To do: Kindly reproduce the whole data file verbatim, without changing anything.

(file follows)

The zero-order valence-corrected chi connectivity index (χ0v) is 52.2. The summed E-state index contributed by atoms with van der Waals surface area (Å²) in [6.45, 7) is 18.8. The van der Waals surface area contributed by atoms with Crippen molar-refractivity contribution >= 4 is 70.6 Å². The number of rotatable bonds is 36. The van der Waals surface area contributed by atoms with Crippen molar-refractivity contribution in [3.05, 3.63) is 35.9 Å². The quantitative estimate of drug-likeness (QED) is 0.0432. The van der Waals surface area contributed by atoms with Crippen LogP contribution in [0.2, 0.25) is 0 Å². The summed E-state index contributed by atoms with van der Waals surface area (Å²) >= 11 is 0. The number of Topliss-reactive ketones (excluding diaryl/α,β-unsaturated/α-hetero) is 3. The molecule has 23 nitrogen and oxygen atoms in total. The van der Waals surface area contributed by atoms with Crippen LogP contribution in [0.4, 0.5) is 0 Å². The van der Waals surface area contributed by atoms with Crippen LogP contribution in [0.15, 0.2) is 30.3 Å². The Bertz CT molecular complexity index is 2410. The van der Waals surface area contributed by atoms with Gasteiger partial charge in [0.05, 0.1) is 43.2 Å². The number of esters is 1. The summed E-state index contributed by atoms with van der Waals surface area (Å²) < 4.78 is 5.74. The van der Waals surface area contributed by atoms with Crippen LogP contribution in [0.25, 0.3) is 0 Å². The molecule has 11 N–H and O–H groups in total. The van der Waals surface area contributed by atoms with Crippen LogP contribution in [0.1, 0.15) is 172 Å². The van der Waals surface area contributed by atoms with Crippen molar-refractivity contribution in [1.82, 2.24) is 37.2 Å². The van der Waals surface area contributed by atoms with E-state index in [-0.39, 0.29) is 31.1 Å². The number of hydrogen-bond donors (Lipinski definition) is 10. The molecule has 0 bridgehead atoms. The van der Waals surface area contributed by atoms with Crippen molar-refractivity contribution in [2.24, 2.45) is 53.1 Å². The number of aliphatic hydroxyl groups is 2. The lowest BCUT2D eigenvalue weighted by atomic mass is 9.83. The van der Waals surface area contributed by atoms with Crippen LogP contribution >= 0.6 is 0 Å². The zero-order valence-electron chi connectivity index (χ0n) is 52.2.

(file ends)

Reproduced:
The zero-order valence-corrected chi connectivity index (χ0v) is 52.2. The summed E-state index contributed by atoms with van der Waals surface area (Å²) in [6.45, 7) is 18.8. The van der Waals surface area contributed by atoms with Crippen molar-refractivity contribution >= 4 is 70.6 Å². The number of rotatable bonds is 36. The van der Waals surface area contributed by atoms with Crippen molar-refractivity contribution in [3.05, 3.63) is 35.9 Å². The quantitative estimate of drug-likeness (QED) is 0.0432. The van der Waals surface area contributed by atoms with Crippen LogP contribution in [0.2, 0.25) is 0 Å². The summed E-state index contributed by atoms with van der Waals surface area (Å²) >= 11 is 0. The number of Topliss-reactive ketones (excluding diaryl/α,β-unsaturated/α-hetero) is 3. The molecule has 23 nitrogen and oxygen atoms in total. The van der Waals surface area contributed by atoms with Crippen LogP contribution in [0.4, 0.5) is 0 Å². The van der Waals surface area contributed by atoms with Crippen LogP contribution in [0.15, 0.2) is 30.3 Å². The Bertz CT molecular complexity index is 2410. The van der Waals surface area contributed by atoms with Gasteiger partial charge in [0.05, 0.1) is 43.2 Å². The number of esters is 1. The summed E-state index contributed by atoms with van der Waals surface area (Å²) < 4.78 is 5.74. The van der Waals surface area contributed by atoms with Crippen LogP contribution in [0.25, 0.3) is 0 Å². The molecule has 11 N–H and O–H groups in total. The van der Waals surface area contributed by atoms with Crippen LogP contribution in [0.1, 0.15) is 172 Å². The van der Waals surface area contributed by atoms with Crippen molar-refractivity contribution in [1.82, 2.24) is 37.2 Å². The van der Waals surface area contributed by atoms with E-state index in [-0.39, 0.29) is 31.1 Å². The number of hydrogen-bond donors (Lipinski definition) is 10. The molecule has 0 bridgehead atoms. The van der Waals surface area contributed by atoms with Crippen molar-refractivity contribution in [2.24, 2.45) is 53.1 Å². The number of aliphatic hydroxyl groups is 2. The lowest BCUT2D eigenvalue weighted by atomic mass is 9.83. The van der Waals surface area contributed by atoms with Crippen LogP contribution >= 0.6 is 0 Å². The zero-order valence-electron chi connectivity index (χ0n) is 52.2.